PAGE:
Recovery from central apnea: Effect of stimulus duration and end-tidal CO2 partial pressure

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Abstract

The present study was designed to investigate the effect of stimulus duration and chemosensory input on the recovery of central respiratory activity from apnea induced by superior laryngeal nerve (SLN) electrical stimulation. Newborn piglets less than 8 days of age were anesthetized, paralyzed, and mechanically ventilated at differing levels of end-tidal CO2 partial pressure (P(CO2)). The vagi were cut bilaterally in the neck. Integrated phrenic nerve activity was used as the index of respiratory activity. SLN stimulation caused apnea that persisted after stimulus cessation. The length of apnea following stimulus cessation was directly related to stimulus duration and inversely related to end-tidal P(CO2). After apnea, respiratory activity returned gradually to the initial control level. The recovery pattern was well described by a linear regression function using the natural logarithm of time as the independent variable. Prolonging stimulus duration progressively inhibited the amount of initial respiratory activity following apnea. On the other hand, the rate of respiratory recovery was independent of stimulus duration and, except at low end-tidal P(CO2) following long (30 s) stimuli, was independent of the end-tidal P(CO2) level. These results demonstrate that a long-acting central mechanism regulates recovery from apnea induced by SLN stimulation.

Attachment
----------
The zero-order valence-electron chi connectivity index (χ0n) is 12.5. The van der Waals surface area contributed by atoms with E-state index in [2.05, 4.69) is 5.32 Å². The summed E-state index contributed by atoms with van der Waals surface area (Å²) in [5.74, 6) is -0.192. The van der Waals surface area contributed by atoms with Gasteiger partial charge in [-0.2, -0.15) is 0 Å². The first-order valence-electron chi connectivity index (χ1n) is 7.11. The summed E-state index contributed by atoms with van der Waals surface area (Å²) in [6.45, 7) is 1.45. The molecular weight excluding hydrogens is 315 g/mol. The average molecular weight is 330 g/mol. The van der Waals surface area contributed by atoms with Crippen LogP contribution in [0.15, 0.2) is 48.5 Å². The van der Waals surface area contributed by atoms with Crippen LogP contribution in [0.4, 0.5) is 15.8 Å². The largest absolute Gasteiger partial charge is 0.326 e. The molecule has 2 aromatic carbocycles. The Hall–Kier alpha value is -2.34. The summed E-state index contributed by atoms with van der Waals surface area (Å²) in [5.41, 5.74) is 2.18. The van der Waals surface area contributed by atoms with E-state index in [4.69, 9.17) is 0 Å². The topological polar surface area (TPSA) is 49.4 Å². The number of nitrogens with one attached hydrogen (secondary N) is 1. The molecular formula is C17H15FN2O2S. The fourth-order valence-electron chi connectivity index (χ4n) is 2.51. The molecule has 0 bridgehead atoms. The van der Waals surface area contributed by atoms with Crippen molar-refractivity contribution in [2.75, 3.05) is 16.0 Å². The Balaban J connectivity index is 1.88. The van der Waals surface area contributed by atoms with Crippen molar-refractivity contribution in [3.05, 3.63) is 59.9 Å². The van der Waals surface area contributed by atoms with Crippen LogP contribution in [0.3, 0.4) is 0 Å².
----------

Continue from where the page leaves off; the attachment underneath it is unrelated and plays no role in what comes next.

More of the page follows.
Original languageEnglish (US)
Pages (from-to)105-109
Number of pages5
JournalJournal of Applied Physiology Respiratory Environmental and Exercise Physiology
Volume53
Issue number1
StatePublished - 1982
Externally publishedYes

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Central Sleep Apnea
Partial Pressure
Apnea
Laryngeal Nerves
Phrenic Nerve
Respiratory Rate
Electric Stimulation
Linear Models
Neck

ASJC Scopus subject areas

  • Endocrinology
  • Physiology

Cite this

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title = "Recovery from central apnea: Effect of stimulus duration and end-tidal CO2 partial pressure",
abstract = "The present study was designed to investigate the effect of stimulus duration and chemosensory input on the recovery of central respiratory activity from apnea induced by superior laryngeal nerve (SLN) electrical stimulation. Newborn piglets less than 8 days of age were anesthetized, paralyzed, and mechanically ventilated at differing levels of end-tidal CO2 partial pressure (P(CO2)). The vagi were cut bilaterally in the neck. Integrated phrenic nerve activity was used as the index of respiratory activity. SLN stimulation caused apnea that persisted after stimulus cessation. The length of apnea following stimulus cessation was directly related to stimulus duration and inversely related to end-tidal P(CO2). After apnea, respiratory activity returned gradually to the initial control level. The recovery pattern was well described by a linear regression function using the natural logarithm of time as the independent variable. Prolonging stimulus duration progressively inhibited the amount of initial respiratory activity following apnea. On the other hand, the rate of respiratory recovery was independent of stimulus duration and, except at low end-tidal P(CO2) following long (30 s) stimuli, was independent of the end-tidal P(CO2) level. These results demonstrate that a long-acting central mechanism regulates recovery from apnea induced by SLN stimulation.",